Workout Tips
Workout Tips

It’s time to get started! I know you’re excited and want to dive right
into the core of the workout, but I can’t stress enough the importance
of warming up before you work out and cooling down
when you’re done. This doesn’t mean doing a couple of neck stretches
or hopping in the shower when you’re done. Instead, you need to
warm up your muscles with real exercises.

Think of it this way: your muscles need a little pre-exercise to get
prepared before you start doing the “real” workout. If you don’t, they
won’t work properly, you won’t be able to lift as much weight, and
there’s a chance you’ll overstretch some tendons and cause pain.
Basically, you won’t be at your best during the workout.


What You’ll Need

1 stability ball

Dumbbells: 10 pounds, 15 pounds, 20 pounds or resistance tubing

Bridge Chair or some no-arm chair

Warming Up

Your warm-up doesn’t have to be anything fancy. If you’re at home,
I recommend jogging in place and swinging your arms for a
couple of minutes or running up and down the stairs a couple of
times, taking two stairs at a time. If you’re at the gym, do a quick 5-
minute cardio session on the treadmill, stationary bike, or elliptical
runner. You don’t have to go full steam, just enough to warm up your
core temperature.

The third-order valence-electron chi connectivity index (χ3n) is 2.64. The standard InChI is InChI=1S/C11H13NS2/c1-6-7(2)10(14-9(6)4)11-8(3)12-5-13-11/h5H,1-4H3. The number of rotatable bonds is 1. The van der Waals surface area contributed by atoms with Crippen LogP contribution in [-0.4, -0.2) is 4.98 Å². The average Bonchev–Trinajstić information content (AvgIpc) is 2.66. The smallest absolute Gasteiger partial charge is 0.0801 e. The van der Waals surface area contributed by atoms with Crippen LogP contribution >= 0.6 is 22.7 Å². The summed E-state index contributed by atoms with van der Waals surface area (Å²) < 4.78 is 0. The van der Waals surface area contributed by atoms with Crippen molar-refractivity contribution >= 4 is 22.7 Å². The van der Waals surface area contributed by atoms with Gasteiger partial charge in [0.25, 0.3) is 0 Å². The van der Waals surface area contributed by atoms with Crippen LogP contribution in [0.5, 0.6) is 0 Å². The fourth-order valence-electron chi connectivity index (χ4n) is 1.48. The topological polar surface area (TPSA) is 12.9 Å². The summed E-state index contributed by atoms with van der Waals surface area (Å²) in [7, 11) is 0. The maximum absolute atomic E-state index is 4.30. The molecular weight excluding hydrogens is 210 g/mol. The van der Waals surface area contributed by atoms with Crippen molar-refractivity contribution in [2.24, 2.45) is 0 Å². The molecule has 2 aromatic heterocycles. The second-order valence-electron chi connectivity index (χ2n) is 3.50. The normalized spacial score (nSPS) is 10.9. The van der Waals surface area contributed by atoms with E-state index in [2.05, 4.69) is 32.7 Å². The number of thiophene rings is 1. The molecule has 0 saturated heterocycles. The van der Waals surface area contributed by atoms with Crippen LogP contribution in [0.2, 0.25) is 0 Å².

Building Muscles the Buff Dad Way:


The Buff Dad Workout Blitz


In order to get buff on the program, you don’t need any fancy

equipment, but you do need to do the exercises at least three times

a week. Here is an overview of all of the exercises in the Workout Blitz.

Once you’re familiar with these, you can customize your three-day-aweek

strength-training sessions by working opposing muscles, or turn

to the complete workout that begins on page 119 in the book.


One important rule to keep in mind is that even though you are

supersetting the workout, you should not do the exercises superfast.

Instead, in order to get the maximum benefits and to decrease your

chance of injury, do each exercise slow and controlled. I recommend

counting to four with each movement. In other words, when the exercise

says to “slowly” squat down, your squat should take four counts to

go down and four counts to come back up.



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